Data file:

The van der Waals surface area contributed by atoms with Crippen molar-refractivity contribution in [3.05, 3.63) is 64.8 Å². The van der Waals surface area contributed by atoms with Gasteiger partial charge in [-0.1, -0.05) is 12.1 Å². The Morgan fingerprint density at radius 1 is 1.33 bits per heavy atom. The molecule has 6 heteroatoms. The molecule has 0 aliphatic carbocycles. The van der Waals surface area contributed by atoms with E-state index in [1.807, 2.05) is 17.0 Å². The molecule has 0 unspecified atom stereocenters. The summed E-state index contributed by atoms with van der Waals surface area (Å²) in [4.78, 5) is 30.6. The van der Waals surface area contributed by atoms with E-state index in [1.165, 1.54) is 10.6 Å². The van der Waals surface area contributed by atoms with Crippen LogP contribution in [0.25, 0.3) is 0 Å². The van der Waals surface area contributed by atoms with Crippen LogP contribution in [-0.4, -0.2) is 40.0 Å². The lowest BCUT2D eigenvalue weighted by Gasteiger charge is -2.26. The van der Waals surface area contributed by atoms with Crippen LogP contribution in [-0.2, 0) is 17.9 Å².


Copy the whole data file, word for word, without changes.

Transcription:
The van der Waals surface area contributed by atoms with Crippen molar-refractivity contribution in [3.05, 3.63) is 64.8 Å². The van der Waals surface area contributed by atoms with Gasteiger partial charge in [-0.1, -0.05) is 12.1 Å². The Morgan fingerprint density at radius 1 is 1.33 bits per heavy atom. The molecule has 6 heteroatoms. The molecule has 0 aliphatic carbocycles. The van der Waals surface area contributed by atoms with E-state index in [1.807, 2.05) is 17.0 Å². The molecule has 0 unspecified atom stereocenters. The summed E-state index contributed by atoms with van der Waals surface area (Å²) in [4.78, 5) is 30.6. The van der Waals surface area contributed by atoms with E-state index in [1.165, 1.54) is 10.6 Å². The van der Waals surface area contributed by atoms with Crippen LogP contribution in [0.25, 0.3) is 0 Å². The van der Waals surface area contributed by atoms with Crippen LogP contribution in [-0.4, -0.2) is 40.0 Å². The lowest BCUT2D eigenvalue weighted by Gasteiger charge is -2.26. The van der Waals surface area contributed by atoms with Crippen LogP contribution in [-0.2, 0) is 17.9 Å².